Hardware and software no longer matter. What counts is functionality. This new reality demands new thinking and a new design flow.
The typical DSP design process has three basic elements: Algorithm design, hardware design, and software design. Similarly, most DSP engineers think of themselves as belonging to one of three groups: Algorithm designers, hardware designers, or software designers.
This division of labor causes problems. For one thing, it creates a "thought gap" between the engineering groups: Algorithm designers rarely understand how the hardware works, the hardware designers rarely understand how software development works, and so on. In addition, each group tends to limit its thinking to its own area of specialization. For example, software designers don't want to worry about hardware design; they just want a hardware platform that works. This narrow thinking hinders the groups from aiding each other. Perhaps worst of all, each group uses different tools, languages, etc. As a result, miscommunication between the groups is common.
To solve these problems, we must stop thinking in terms of hardware and software, and instead think in terms of functionality. The key to doing this is to start by building a functional model if our systems. ASIC design has been moving down this path for several years. The electronic system level (ESL) approach starts with a functional model specified a high-level language (typically SystemC), and uses this model to generate hardware and software. (Note that ESL means different things to different people.) The FPGA design process has also started to move in this direction.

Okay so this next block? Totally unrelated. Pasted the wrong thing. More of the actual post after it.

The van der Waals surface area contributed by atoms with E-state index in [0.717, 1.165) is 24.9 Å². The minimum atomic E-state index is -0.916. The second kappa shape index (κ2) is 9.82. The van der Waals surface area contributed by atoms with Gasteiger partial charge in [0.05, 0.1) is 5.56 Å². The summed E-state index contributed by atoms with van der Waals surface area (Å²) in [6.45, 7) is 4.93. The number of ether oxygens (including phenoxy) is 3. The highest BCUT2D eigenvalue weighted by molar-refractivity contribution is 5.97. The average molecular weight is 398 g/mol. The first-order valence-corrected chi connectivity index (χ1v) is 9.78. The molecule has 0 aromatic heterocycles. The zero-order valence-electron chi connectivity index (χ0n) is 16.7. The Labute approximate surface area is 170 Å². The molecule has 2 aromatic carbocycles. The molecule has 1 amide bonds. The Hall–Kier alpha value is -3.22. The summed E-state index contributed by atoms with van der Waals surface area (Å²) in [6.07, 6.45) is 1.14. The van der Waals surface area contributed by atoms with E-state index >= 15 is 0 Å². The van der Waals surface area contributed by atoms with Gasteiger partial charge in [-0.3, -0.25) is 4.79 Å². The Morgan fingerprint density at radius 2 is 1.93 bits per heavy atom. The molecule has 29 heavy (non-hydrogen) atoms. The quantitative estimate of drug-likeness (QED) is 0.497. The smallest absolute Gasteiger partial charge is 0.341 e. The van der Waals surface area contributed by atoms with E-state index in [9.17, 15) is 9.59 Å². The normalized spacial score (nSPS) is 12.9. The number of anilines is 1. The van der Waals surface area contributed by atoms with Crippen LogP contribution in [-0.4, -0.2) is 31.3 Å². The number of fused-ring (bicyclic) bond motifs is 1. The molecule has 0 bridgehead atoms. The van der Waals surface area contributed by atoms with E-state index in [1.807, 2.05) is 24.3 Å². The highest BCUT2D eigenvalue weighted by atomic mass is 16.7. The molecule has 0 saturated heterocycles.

Those of us who don't work on ASICs or FPGAs—which is most of us—don't need to worry about generating hardware. However, there are still great benefits to generating software from a functional model. Happily, it is now possible to do so. For example, it is possible to convert a SimuLink model into DSP code. The trouble with approaches like these is that they tend to overlook the constraints of the hardware. For example, the functional models have no notions of cache misses, DRAM access latencies, system bus contentions, etc. (This is not the case with ESL, which models both hardware and software.)
Given this problem, I am intrigued by the work being done at Mirablis. This company's tools let you model memory systems, buses, and many other components. This is a company to watch closely. They understand the importance of thinking in terms of functionality, which is not something I can say for every tool vendor.